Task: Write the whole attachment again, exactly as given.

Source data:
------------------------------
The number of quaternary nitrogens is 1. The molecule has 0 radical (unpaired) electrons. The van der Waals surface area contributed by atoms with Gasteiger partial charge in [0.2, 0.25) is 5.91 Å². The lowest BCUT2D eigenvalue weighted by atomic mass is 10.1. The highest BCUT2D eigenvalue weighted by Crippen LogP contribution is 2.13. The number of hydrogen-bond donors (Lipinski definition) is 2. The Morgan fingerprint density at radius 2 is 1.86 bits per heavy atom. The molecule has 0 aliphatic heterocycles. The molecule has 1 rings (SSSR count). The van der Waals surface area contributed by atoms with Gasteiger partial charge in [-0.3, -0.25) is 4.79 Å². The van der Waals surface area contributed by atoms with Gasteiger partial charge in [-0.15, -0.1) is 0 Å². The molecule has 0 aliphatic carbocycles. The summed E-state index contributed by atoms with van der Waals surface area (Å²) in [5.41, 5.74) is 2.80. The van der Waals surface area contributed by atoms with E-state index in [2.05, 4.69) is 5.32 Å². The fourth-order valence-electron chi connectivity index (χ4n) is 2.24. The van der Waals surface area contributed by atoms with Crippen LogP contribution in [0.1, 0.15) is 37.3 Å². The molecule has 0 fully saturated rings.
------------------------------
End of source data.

The number of quaternary nitrogens is 1. The molecule has 0 radical (unpaired) electrons. The van der Waals surface area contributed by atoms with Gasteiger partial charge in [0.2, 0.25) is 5.91 Å². The lowest BCUT2D eigenvalue weighted by atomic mass is 10.1. The highest BCUT2D eigenvalue weighted by Crippen LogP contribution is 2.13. The number of hydrogen-bond donors (Lipinski definition) is 2. The Morgan fingerprint density at radius 2 is 1.86 bits per heavy atom. The molecule has 0 aliphatic heterocycles. The molecule has 1 rings (SSSR count). The van der Waals surface area contributed by atoms with Gasteiger partial charge in [-0.3, -0.25) is 4.79 Å². The van der Waals surface area contributed by atoms with Gasteiger partial charge in [-0.15, -0.1) is 0 Å². The molecule has 0 aliphatic carbocycles. The summed E-state index contributed by atoms with van der Waals surface area (Å²) in [5.41, 5.74) is 2.80. The van der Waals surface area contributed by atoms with E-state index in [2.05, 4.69) is 5.32 Å². The fourth-order valence-electron chi connectivity index (χ4n) is 2.24. The van der Waals surface area contributed by atoms with Crippen LogP contribution in [0.1, 0.15) is 37.3 Å². The molecule has 0 fully saturated rings.